TO WHOM IT MAY CONCERN: The Jacksonville District of the U.S. Army Corps of Engineers (Corps) has received an application for a Department of the Army permit pursuant to Section 404 of the Clean Water Act (33 U.S.C. §1344) as described below:
APPLICANT: Miami-Dade County Department of Transportation and Public Works
c/o Albert Hernandez, P.E.
Stephen P. Clark Center
111 NW 1st Street, 16th floor
Miami, Florida 33128
WATERWAY AND LOCATION: The project is located on the Corner of Tamiami Trail ( SW 8th Street) and SW 147th Avenue, in Section 04, Township 54 South, Range 39 East, in Miami-Dade County, Florida 33184 (Folio # 30-4904-000-0071-0070).
Directions to the site are as follows: From the Florida Turnpike exit SW 8th Street and head west. The project is located at the corner of SW 8th Street and SW 147th Avenue.
APPROXIMATE CENTRAL COORDINATES:
Basic: The basic project purpose is for a public parking facility.
Overall: The overall project purpose is for a Miami‐Dade County Department of Transportation and Public Works (DTPW) park and ride facility in western Miami-Dade County, Florida.
EXISTING CONDITIONS: The 7.976‐acre undeveloped site is bounded on the north and east by SW 8th Street and SW 147th Avenue, respectively. To the east, across SW 147th Avenue, is a very active shopping retail facility, and to the south and west is a multifamily residential development with ponds and a maintained wetland area. Existing on-site wetlands total 7.142 acres.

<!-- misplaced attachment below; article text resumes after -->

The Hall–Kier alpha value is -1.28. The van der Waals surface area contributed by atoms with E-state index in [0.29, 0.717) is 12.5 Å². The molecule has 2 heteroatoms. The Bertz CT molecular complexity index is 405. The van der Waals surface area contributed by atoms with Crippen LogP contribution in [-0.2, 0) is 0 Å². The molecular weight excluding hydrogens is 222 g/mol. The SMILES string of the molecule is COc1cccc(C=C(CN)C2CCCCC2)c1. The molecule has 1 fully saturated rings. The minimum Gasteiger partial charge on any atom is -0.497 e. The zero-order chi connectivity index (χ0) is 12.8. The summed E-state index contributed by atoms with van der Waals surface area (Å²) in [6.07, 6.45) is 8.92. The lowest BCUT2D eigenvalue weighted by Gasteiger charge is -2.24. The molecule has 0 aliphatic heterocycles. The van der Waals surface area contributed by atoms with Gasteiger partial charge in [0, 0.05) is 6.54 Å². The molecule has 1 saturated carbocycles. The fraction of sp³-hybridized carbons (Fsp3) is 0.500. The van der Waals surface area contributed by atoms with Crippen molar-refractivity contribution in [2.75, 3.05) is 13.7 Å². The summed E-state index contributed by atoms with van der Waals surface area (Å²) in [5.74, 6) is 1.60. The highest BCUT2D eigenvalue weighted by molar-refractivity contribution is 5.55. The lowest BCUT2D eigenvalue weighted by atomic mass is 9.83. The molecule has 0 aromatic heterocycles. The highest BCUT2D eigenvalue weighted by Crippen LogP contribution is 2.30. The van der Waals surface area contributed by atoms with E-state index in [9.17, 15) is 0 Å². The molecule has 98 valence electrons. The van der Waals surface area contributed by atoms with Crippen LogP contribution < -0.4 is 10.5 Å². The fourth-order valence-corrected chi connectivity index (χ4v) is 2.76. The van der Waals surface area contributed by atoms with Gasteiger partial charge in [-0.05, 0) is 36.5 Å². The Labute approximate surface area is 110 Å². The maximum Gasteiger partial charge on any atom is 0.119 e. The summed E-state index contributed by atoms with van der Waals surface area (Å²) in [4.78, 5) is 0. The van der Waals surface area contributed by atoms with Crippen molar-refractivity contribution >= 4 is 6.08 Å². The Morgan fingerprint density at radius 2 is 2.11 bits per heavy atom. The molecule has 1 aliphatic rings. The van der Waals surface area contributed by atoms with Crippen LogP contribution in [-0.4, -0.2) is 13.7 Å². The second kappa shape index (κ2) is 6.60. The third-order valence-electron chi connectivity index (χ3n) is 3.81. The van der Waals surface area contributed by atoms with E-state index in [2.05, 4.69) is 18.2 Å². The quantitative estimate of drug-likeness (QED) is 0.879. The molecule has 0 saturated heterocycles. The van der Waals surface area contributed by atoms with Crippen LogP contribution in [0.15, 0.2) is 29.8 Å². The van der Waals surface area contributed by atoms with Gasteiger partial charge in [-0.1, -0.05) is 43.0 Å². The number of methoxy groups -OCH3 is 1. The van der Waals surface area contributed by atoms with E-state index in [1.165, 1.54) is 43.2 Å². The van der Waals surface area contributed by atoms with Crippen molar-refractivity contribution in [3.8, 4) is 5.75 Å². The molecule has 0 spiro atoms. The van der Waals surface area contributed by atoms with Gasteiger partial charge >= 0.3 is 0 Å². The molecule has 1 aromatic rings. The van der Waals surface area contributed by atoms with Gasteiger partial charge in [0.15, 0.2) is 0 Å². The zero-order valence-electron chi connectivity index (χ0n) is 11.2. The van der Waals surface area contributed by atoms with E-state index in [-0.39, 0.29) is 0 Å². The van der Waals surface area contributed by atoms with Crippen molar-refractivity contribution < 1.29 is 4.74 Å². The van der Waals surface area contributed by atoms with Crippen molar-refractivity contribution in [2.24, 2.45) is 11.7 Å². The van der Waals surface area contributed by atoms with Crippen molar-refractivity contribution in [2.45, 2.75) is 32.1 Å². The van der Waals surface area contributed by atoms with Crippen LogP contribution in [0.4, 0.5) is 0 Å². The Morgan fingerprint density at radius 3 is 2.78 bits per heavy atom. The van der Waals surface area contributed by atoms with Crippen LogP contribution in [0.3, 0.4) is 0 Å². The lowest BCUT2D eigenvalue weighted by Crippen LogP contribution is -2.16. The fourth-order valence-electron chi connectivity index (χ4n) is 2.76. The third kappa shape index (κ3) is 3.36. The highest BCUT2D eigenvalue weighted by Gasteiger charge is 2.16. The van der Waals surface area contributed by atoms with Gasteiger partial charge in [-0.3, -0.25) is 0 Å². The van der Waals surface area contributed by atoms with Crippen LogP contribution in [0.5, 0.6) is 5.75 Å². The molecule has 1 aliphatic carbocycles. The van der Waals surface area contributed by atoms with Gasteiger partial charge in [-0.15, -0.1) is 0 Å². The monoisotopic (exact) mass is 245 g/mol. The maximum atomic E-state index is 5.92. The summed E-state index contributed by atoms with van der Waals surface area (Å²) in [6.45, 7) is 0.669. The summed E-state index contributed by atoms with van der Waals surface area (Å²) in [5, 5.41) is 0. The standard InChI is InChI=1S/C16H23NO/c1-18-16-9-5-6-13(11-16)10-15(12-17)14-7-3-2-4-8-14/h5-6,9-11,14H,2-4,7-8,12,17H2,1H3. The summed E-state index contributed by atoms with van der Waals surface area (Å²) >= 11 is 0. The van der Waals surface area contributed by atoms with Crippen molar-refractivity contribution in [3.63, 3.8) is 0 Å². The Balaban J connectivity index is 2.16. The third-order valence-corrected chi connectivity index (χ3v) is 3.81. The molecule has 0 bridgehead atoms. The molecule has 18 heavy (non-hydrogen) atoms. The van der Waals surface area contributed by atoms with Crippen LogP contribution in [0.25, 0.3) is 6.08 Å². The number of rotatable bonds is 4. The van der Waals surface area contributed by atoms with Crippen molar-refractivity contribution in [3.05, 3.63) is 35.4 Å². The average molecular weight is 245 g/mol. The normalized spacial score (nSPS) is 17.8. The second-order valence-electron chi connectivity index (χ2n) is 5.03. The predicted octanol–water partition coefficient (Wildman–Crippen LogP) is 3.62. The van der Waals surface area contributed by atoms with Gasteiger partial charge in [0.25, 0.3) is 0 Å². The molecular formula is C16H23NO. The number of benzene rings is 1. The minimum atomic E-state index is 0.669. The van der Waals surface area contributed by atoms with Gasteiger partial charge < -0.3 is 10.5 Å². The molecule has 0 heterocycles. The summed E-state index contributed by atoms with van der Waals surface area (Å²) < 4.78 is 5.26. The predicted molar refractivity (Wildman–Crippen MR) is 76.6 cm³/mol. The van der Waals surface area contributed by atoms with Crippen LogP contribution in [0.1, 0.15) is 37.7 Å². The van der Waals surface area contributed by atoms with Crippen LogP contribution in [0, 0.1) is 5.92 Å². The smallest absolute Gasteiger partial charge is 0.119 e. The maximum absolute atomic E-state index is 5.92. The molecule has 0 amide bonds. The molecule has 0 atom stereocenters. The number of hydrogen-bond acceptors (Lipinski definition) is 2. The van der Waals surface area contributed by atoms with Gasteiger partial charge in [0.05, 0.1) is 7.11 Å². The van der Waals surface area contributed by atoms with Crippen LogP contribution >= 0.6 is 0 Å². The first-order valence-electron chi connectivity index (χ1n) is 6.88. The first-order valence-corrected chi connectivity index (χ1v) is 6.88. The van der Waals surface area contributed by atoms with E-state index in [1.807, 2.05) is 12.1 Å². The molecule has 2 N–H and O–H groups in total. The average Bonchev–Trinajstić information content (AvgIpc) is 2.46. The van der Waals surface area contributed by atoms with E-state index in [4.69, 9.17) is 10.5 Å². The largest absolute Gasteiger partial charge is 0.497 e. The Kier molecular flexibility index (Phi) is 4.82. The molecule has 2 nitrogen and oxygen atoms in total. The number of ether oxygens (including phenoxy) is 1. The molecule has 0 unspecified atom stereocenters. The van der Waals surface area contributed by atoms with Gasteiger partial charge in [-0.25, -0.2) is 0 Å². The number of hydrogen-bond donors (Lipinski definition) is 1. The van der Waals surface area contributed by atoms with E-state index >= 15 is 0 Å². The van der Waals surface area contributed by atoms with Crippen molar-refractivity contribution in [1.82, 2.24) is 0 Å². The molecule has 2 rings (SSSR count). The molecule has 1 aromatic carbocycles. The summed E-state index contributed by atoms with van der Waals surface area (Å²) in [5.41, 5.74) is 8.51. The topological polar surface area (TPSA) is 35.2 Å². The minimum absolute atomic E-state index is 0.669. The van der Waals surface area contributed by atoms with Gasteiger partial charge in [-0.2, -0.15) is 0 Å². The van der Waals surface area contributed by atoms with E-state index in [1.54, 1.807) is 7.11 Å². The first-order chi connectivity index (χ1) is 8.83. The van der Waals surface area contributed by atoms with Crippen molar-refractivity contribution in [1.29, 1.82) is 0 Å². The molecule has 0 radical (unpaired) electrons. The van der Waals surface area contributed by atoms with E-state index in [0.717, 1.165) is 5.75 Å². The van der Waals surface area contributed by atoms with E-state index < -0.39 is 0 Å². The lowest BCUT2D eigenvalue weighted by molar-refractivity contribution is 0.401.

The proposed project site currently is comprised of a temporarily to seasonally inundated wetland community dominated by invasive melaleuca (Melaleuca quinquenervia) with a dense understory dominated by invasive Brazilian-pepper (Schinus terebinthifolius) and shoebutton (Ardisia elliptica). The melaleuca overstory ranges from dense to open canopy. Other common components of the understory included valamuerto (Senna pendula var. glabrata), cabbage palm (Sabal palmetto), bay (Persea spp.), dahoon (Ilex cassine), pond apple (Annona glabra), day jessamine (Cestrum diurnum), wax myrtle (Morella cerifera), and sea-myrtle (Baccharis halimifolia). Small stands of Australian-pine (Casuarina equisetifolia) and individuals of bishopwood (Bischofia javanica) and strangler fig (Ficus aurea) are present in the northern portion of the site in the vicinity of SW 8th Street where evidence of past soil disturbance activities (e.g., mounds of fill, elevated grades, construction debris) was apparent. Common understory components in this area, in addition to those species listed above, include elderberry (Sambucus nigra subsp. canadensis), coco plum (Chrysobalanus icaco), and myrsine (Myrsine cubana).